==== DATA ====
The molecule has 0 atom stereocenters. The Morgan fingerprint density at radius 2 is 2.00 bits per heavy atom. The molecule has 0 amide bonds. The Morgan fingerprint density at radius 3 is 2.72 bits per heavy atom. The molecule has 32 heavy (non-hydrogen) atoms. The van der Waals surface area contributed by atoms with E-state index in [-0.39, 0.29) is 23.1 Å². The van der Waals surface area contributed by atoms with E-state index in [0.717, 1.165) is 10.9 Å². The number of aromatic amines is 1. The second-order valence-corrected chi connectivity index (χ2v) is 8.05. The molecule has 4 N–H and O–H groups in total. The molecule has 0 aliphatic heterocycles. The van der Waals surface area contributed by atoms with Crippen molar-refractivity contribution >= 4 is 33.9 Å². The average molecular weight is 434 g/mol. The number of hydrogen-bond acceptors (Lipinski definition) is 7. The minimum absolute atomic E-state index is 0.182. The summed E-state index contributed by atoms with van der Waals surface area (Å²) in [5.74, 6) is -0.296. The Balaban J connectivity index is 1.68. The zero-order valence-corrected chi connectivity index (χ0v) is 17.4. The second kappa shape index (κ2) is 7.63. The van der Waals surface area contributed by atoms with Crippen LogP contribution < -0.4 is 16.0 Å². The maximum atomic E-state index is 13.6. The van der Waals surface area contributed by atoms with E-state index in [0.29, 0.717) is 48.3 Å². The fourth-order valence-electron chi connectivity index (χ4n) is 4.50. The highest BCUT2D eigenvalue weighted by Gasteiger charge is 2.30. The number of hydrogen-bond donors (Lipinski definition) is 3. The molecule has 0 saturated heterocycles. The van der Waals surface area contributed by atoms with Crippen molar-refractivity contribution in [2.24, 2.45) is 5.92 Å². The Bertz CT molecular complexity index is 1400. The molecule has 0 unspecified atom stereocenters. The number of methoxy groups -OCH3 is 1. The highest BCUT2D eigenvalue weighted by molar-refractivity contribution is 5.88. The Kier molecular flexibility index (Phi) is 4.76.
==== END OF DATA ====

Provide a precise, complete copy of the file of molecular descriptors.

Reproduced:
The molecule has 0 atom stereocenters. The Morgan fingerprint density at radius 2 is 2.00 bits per heavy atom. The molecule has 0 amide bonds. The Morgan fingerprint density at radius 3 is 2.72 bits per heavy atom. The molecule has 32 heavy (non-hydrogen) atoms. The van der Waals surface area contributed by atoms with E-state index in [-0.39, 0.29) is 23.1 Å². The van der Waals surface area contributed by atoms with E-state index in [0.717, 1.165) is 10.9 Å². The number of aromatic amines is 1. The second-order valence-corrected chi connectivity index (χ2v) is 8.05. The molecule has 4 N–H and O–H groups in total. The molecule has 0 aliphatic heterocycles. The van der Waals surface area contributed by atoms with Crippen molar-refractivity contribution >= 4 is 33.9 Å². The average molecular weight is 434 g/mol. The number of hydrogen-bond acceptors (Lipinski definition) is 7. The minimum absolute atomic E-state index is 0.182. The summed E-state index contributed by atoms with van der Waals surface area (Å²) in [5.74, 6) is -0.296. The Balaban J connectivity index is 1.68. The zero-order valence-corrected chi connectivity index (χ0v) is 17.4. The second kappa shape index (κ2) is 7.63. The van der Waals surface area contributed by atoms with Crippen LogP contribution < -0.4 is 16.0 Å². The maximum atomic E-state index is 13.6. The van der Waals surface area contributed by atoms with E-state index in [0.29, 0.717) is 48.3 Å². The fourth-order valence-electron chi connectivity index (χ4n) is 4.50. The highest BCUT2D eigenvalue weighted by Gasteiger charge is 2.30. The number of hydrogen-bond donors (Lipinski definition) is 3. The molecule has 0 saturated heterocycles. The van der Waals surface area contributed by atoms with Crippen molar-refractivity contribution in [2.24, 2.45) is 5.92 Å². The Bertz CT molecular complexity index is 1400. The molecule has 0 unspecified atom stereocenters. The number of methoxy groups -OCH3 is 1. The highest BCUT2D eigenvalue weighted by molar-refractivity contribution is 5.88. The Kier molecular flexibility index (Phi) is 4.76.